Prediction SZN – What’s In Store For Some Nationals Prospects

Carter Kieboom (AFL 2018) - photo credit forloveofbaseball on Flickr

The start of the 2019 season has the Nationals’ minor league system as one of the lowest ranked in baseball. The top 3 players, Robles, Kieboom, and Garcia are in most analysts’ top 100. After that, it is a steep drop to consensus #4, Mason Denaburg. While fans might look at my top 50 list and ask what went wrong, in my opinion nothing went wrong. Yes, the system would look better on paper if you had Jesus Luzardo, Reynaldo Lopez, and Lucas Giolito but you also would be missing Sean Doolittle and Adam Eaton from the big league club. Overall, the big league roster is set, with no big holes to fill. However, for fun I thought it would be interesting to put out my predictions for some of my top 10 prospects.

Victor Robles – Robles is the primary CF on Opening Day, batting 9th, as Davey Martinez loves the idea of the second lead-off hitter. He spent to much working with Joe Maddon. Robles moves to the lead-off spot after a couple weeks of great hitting and an injury to Adam Eaton. He stays at the top of the lineup when Eaton returns as Lopez is afraid to move Robles from the top spot and mess with his rhythm. Robles ends the year with 20 SB and 15 HR and the NL Rookie of the Year Award.

Carter Kieboom – Kieboom begins his season at AAA Fresno. As in past seasons, he struggles as he has not played in AAA very long. However, after a month Kieboom comes alive as hits is way to the AAA All-Star game. There are rumblings from Washington fans asking why he is not up, as the Nationals are battling the Phillies for the top spot in the NL East. He finally gets the call in September and kills it for the month. Based on his performance, he makes the playoff roster for the Nationals.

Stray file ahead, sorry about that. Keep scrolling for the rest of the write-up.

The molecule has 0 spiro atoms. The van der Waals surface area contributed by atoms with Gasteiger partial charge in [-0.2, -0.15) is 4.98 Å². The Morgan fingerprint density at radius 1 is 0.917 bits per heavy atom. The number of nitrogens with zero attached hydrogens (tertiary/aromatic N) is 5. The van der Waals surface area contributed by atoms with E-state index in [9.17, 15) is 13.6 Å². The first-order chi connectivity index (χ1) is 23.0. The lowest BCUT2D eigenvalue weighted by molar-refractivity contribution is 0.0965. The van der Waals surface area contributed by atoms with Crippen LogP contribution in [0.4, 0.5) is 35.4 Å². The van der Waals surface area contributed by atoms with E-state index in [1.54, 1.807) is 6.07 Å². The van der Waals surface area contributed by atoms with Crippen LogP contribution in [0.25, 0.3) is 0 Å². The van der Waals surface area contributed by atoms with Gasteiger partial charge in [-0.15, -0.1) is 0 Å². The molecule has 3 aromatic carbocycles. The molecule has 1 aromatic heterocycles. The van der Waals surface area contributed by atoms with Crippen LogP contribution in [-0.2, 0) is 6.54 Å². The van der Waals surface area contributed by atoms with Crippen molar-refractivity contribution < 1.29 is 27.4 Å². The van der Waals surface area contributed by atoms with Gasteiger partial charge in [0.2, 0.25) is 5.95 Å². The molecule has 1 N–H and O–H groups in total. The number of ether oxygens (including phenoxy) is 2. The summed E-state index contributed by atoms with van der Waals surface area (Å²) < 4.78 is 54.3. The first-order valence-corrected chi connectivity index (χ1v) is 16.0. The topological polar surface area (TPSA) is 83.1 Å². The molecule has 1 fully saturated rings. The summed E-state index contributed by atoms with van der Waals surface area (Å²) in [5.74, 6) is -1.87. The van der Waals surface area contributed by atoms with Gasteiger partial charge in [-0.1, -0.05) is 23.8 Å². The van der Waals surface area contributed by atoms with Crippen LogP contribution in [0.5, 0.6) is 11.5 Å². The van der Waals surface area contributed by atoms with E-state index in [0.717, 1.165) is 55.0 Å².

Luis Garcia – The Nationals decide to send Garcia back to A+, since he only spent half of the season there in 2018. Once there Garcia kills it and is promoted to AA. However, once there Garcia’s struggles against LHP rears its ugly head and he struggles for the first time in his young career. He is also struggling in the field at third. To clear his mind, the Nationals move him to second base. His defense picks up as well as his hitting. He ends the year in AA and looks to 2020 to continue his progress.

Mason Denaburg – After paying off his parent’s debt (such a great story!) Denaburg opens the year at A-. 

Denaburg is not affected by the bicep tendinitis which limited his pitching after being drafted 27th overall in the 2018 draft. He begins to show the flashes of what made him such a great high school pitcher, hitting high 90’s and sitting around 93-94 mph with his fastball, and throwing a 60 grade curve to buckle batters’ knees. He ends the year at A+ and securely in the top 100 of many prospect lists.

Wil Crowe – Crowe begins his year as a starter in AAA. His above average spin rates makes his lower velocity really play up. He’s an innings eater for Fresno Grizzlies but pitching in the PCL really raises Crowe’s ERA. He spends all year in AAA but receives a cup of coffee in September. He pitches out of the pen effectively but is not on the playoff roster.

Tim Cate – Cate begins his season in A, which is where he finished the 2018 after being drafted in the 2nd round of the June draft. While he improves on getting lefties out, they are still hitting him well. He is promoted to A+ in July as the Nationals want to challenge him. As the season ends he has an ERA in the high threes to low fours. However, he believes this year is successful as he pitches over 100 IP, which is a great sign after having injury concerns coming into the June draft.

So at the end of the year, the Nationals have a Rookie of the Year and another prospect who makes playoff roster in October. They also see improvement from the other 4 prospects in my top 10. With the state of the list coming into the year, I would say that is a major win for the club.


Shelly Verougstraete is the Nationals writer here at Prospects1500. Even as a diehard Red Sox fan, and author of sabermetric based Red Sox blog, the goal here is to keep you up to date with all the happenings down on the Nats farm. Shelly lives in Virginia and has many minor league parks (A to AA) close by. Let's Go Nats!

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